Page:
This year as the students arrived on the first day I was reminded of something wonderful that never fails to surprise me. One student, with one foot over the threshold said to me, “Mrs. K I’m doing a report on the eclipse!” Three of my returning students took the chemistry kit off the shelf and began to build molecules. They stayed engaged with the project for three days. Coming back to their old familiar classroom, students take up where they left off. It amazes me, in the most fitting way, by confirming that learning without borders is the best gift we can give to school children – the ultimate experience that schooling has to offer, a Montessori education.
This school year began during prep week with a delightful visit from Renee Serota who spent three hours with me in the classroom just days before she headed off to college. I remembered Renee, in 5th grade, after a summer break on the first day of a new school year, responding to my question of what would you like to do? “Well I left off with decimals so I’d like to start there”.
A continuum of learning that puts students at the center is what the Montessori approach is all about. Interest drives learning and hard work. The complete developmental curriculum organized around the elegant hands on materials serve as old friends even to Renee, who repeatedly worked with the trinomial cube during our visit. “I’m not ready to put this away- just one more time.”
Having completed high school algebra, calculus and more Renee touched down on the landing strip where her mathematical understanding took flight, first as a four year old and throughout her years as a learner here.
During our working prep week, one teacher burst into room 203 smiling from ear to ear, reaching out to hug me from across the room “I’m so excited, I can’t wait to get started!” “That’s what children deserve”, I reply. And no one was disappointed. Weeklong reports from returning Middle School Teacher Stéphanie Beaurain and new co-teacher Syd Hoffman regaled me with reports of their “amazing students”, their language skills, their tenacity, their willingness to face disappointment with grace, their honesty, their confidence and resourcefulness – adolescents! We are well aware, more so than most, of the turbulent time this stage of development brings as students navigate the passage to adulthood, but what a foundation they have to build on! And they built that foundation both at home and here at Crescent Montessori, most of them since age two.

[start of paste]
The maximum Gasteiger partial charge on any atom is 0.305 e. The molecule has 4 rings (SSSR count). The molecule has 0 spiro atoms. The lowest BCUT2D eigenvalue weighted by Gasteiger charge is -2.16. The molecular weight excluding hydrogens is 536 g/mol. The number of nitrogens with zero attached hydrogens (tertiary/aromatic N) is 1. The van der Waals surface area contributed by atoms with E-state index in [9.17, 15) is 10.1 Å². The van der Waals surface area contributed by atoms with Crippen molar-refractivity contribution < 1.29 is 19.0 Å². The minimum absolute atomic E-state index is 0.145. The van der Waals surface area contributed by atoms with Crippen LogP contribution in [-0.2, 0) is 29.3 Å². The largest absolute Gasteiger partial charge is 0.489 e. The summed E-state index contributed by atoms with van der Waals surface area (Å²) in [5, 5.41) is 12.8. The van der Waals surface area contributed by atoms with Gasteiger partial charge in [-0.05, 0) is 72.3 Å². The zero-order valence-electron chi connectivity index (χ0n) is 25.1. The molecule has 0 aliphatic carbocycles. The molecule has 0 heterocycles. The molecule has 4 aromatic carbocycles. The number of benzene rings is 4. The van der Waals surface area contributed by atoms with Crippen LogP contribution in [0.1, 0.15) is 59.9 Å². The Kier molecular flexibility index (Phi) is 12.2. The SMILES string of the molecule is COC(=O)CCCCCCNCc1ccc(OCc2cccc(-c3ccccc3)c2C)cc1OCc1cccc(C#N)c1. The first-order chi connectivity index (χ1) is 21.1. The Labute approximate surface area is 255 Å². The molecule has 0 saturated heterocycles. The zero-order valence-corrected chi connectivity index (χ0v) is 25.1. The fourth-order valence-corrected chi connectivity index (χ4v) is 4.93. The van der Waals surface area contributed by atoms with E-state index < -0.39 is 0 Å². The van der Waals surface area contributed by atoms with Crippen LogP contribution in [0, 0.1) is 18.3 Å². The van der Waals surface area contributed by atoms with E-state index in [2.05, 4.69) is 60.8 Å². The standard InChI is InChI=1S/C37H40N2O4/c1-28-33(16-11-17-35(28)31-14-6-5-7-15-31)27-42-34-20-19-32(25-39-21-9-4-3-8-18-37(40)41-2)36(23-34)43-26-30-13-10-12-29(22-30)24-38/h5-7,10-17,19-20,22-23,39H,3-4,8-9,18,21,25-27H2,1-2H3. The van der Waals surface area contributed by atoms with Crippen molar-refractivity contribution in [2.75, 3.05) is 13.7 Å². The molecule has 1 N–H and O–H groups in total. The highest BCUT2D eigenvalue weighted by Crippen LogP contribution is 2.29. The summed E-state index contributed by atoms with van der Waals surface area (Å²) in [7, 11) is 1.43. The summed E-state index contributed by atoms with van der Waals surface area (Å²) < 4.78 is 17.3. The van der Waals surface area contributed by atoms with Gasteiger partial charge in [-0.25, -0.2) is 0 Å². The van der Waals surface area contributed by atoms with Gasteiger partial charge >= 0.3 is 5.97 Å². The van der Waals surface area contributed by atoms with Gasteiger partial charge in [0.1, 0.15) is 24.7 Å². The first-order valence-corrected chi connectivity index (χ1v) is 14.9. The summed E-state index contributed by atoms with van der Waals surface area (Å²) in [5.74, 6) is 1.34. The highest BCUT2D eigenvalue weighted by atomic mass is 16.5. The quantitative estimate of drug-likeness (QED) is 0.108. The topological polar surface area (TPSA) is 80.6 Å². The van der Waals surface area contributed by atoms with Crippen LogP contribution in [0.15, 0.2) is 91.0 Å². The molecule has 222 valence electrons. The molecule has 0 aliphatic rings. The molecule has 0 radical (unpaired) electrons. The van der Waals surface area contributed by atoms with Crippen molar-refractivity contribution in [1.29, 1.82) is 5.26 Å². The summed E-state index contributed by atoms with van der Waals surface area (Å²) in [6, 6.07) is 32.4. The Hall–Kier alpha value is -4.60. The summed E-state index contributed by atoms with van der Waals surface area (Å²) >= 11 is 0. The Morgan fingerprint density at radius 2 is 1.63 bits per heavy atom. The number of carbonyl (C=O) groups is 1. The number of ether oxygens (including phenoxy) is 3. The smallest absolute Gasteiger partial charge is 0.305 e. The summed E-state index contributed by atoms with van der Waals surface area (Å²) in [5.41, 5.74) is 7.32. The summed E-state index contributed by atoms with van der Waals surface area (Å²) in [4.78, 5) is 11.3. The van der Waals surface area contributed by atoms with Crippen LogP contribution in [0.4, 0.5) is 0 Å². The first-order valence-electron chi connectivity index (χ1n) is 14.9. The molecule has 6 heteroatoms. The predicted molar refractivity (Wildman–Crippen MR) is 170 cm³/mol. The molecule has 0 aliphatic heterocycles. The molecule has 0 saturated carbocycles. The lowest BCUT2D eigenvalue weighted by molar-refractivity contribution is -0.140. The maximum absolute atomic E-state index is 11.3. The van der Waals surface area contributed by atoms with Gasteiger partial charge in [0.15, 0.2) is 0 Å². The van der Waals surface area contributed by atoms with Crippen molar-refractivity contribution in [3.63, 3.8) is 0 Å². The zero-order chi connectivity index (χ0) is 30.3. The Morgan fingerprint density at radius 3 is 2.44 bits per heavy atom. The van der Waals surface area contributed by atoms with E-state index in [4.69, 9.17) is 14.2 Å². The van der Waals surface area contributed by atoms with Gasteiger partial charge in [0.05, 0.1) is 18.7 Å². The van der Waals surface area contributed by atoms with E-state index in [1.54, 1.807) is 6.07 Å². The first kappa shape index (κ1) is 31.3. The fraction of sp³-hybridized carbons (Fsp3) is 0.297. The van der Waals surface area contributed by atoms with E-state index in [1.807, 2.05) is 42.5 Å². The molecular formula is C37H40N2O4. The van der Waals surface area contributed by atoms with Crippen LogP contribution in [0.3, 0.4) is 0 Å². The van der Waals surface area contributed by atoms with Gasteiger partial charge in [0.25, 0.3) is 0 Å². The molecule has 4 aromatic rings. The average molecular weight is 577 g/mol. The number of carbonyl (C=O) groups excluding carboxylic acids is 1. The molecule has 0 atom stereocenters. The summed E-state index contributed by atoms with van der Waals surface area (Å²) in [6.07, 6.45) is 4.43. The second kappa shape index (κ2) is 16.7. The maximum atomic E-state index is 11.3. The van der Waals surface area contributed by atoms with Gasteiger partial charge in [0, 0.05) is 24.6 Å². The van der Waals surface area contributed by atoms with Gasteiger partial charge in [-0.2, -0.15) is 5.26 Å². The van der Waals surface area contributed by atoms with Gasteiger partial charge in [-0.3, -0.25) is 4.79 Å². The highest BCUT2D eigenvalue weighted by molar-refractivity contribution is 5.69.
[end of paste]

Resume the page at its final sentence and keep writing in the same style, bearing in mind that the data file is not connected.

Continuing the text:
Quietly working over the summer to prepare a beautiful, warm, loving environment, the teachers on the first level, Minha Yoon and Casey Richter and class assistants, Eileen Noel, Kendra Evanghelo and Rachelle Engbreth, stayed from morning until late afternoon getting everything just right in anticipation the first day with their new and returning students. I turned out the lights and locked the doors on most days leaving my classroom feeling lucky for the support of the dedicated teachers to with whom I share the work of the school year
Our first weeks back at school reaffirm for me that Crescent is a place where students love to learn and teachers love to teach. I think of concentric circles when I think of the school, organized around the children at the center. Our families, faculty and staff respond to the growth and development at each important stage with new skills and the opportunity and time to practice, hands on experiences, freedom and choices that support independence and meaningful tasks. Through our work, the children have the opportunity to develop self-worth by including each person as a meaningful
member of the school community with a role and an important contribution to make.